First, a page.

I think there are very good reasons for this; after all, a tremendous amount of our cognitive capacity is associated with understanding and negotiating human relationships, so the fact that we try to understand the (I personally think) fundamentally unknowable natures of the Gods with a more familiar context is not surprising. I think there are benefits to this viewpoint – most importantly it allows us to create and sustain religious relations in a way that is somewhat comprehensible to us.
However, given that fact, I think there may also be some drawbacks to the anthropomorphization of deities. Firstly, I think such representations may cause us to overestimate the human-like qualities of deities – For example, we may expect benefits to result from worship on our part while deities may have a very different idea of what obligations are required of them as compared to a human in a similar context. Secondly, I think – depending on the deity and the worshipper – a non-anthropomorphized representation of a deity may be more effective in allowing us to establish relations. For example, though I sometimes think of Skadi as a woman, I far more often picture her as a mountain or a blizzard.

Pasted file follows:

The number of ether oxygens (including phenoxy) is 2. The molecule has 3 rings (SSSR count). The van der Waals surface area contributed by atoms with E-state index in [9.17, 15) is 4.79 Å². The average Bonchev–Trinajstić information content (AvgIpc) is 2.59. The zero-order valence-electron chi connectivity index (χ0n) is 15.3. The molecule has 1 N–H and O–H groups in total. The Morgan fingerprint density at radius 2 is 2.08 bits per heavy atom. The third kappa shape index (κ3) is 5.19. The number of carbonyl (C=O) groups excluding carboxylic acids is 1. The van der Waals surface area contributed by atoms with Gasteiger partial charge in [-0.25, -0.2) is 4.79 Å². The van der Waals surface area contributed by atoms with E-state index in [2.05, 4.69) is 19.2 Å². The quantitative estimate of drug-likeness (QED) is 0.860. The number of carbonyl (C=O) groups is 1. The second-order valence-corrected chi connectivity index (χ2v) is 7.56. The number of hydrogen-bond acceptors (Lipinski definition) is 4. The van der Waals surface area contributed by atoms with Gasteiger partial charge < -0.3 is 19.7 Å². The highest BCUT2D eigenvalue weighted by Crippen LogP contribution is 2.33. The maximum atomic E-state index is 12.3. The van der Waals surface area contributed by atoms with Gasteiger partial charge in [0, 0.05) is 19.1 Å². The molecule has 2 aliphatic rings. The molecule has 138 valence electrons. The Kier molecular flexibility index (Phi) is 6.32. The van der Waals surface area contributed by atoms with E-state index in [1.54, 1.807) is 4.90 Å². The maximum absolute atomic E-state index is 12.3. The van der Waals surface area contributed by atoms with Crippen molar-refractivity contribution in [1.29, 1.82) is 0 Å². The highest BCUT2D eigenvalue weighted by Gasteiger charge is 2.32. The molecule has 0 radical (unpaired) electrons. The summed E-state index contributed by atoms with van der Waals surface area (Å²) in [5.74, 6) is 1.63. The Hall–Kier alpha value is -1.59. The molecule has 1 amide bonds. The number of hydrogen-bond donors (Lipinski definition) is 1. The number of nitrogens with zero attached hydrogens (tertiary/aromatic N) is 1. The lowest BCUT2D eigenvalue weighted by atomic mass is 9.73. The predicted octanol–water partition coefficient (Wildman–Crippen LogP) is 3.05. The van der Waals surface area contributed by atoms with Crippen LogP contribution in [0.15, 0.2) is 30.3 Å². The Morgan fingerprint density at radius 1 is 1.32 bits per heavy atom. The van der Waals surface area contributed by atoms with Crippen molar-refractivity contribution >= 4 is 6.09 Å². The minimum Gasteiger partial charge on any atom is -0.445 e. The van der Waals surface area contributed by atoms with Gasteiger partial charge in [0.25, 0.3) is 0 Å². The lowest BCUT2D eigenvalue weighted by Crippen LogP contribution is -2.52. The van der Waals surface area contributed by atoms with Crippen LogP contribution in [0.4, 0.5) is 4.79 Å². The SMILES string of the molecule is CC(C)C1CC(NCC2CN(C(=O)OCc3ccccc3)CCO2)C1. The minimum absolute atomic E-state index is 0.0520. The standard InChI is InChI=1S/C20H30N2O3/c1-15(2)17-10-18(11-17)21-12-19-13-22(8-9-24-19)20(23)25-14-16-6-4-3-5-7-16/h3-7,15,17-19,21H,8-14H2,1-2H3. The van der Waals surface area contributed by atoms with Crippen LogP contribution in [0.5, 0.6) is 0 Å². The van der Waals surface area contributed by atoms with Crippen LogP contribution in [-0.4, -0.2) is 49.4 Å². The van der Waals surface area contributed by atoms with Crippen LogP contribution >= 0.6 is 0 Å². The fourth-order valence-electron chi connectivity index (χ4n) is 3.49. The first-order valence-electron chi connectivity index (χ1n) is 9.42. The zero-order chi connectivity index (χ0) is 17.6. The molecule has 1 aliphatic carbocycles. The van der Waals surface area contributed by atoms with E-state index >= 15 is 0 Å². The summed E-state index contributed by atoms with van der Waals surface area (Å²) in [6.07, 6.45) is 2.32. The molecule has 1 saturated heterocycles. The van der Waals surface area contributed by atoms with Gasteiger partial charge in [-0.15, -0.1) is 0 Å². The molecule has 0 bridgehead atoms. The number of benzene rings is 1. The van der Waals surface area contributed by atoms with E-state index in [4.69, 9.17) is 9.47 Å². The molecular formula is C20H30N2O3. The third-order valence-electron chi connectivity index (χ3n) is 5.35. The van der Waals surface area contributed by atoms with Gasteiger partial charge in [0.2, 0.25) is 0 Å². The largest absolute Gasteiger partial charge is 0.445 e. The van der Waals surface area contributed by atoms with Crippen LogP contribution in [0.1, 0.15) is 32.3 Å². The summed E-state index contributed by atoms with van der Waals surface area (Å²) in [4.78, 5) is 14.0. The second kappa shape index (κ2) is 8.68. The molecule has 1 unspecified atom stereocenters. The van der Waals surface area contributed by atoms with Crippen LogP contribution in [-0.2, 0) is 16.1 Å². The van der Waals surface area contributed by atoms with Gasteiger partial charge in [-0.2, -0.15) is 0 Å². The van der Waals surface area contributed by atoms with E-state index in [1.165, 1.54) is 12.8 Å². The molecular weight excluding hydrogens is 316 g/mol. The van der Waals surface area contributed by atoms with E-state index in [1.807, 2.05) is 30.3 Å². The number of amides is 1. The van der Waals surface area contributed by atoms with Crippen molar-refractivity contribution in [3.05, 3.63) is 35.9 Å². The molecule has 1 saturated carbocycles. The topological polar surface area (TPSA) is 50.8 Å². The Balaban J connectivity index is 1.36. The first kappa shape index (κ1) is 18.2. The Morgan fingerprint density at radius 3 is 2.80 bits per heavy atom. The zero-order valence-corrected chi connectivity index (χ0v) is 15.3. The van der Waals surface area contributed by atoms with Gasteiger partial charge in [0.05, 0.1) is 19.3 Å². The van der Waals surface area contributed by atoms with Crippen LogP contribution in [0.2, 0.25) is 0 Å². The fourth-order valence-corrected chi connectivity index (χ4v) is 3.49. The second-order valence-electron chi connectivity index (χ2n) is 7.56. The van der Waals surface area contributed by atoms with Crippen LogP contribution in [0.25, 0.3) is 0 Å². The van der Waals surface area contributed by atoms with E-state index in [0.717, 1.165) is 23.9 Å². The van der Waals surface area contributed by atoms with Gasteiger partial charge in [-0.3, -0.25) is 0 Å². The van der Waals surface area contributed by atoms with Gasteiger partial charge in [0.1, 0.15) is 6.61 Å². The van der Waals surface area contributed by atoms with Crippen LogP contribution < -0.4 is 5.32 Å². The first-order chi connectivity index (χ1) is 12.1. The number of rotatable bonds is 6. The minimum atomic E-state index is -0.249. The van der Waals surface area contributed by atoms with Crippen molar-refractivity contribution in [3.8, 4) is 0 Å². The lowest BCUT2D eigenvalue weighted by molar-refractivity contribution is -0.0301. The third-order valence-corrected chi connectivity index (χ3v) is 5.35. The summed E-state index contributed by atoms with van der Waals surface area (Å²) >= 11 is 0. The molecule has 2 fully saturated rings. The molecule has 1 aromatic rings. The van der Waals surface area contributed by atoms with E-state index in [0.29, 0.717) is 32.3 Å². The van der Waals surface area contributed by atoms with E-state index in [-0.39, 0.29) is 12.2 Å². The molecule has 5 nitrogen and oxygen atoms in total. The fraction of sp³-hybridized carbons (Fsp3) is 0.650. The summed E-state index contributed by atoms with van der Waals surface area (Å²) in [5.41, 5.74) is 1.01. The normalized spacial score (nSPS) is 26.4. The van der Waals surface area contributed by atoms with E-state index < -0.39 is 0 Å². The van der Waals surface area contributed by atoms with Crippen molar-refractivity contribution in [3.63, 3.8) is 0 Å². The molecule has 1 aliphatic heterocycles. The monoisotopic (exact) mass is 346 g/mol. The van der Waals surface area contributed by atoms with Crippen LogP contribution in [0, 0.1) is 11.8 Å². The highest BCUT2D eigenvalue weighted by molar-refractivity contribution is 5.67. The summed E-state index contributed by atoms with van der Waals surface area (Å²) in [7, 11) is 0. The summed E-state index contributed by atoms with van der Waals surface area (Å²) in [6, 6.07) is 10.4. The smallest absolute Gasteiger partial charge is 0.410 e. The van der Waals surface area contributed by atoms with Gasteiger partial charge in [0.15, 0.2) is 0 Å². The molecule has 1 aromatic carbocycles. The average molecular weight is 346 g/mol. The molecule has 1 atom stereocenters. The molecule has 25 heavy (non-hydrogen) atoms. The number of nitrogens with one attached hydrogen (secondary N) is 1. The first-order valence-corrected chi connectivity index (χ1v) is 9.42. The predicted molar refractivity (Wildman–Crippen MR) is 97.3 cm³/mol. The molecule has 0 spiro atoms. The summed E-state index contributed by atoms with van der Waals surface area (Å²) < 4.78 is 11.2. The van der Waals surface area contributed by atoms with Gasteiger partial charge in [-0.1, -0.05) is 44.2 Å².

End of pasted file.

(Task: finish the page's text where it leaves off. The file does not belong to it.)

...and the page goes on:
To try and be more clear, though I think there are tremendous benefits to worshipers of the anthropomorphization of deities, I don’t think that such representations necessarily work work for every person or every deity. My question for this thread is to what extent, and in what contexts, you find anthropomorphization to be a useful way of relating to deities.
Personally, I find I don’t frequently anthropomorphize deities which are primarily associated with natural phenomenon – Sunna, Mani, Nott, etc. Deities, which, conversely I associate more with human behaviours, say Frigg for example, I find difficult not to conceive of as humans.
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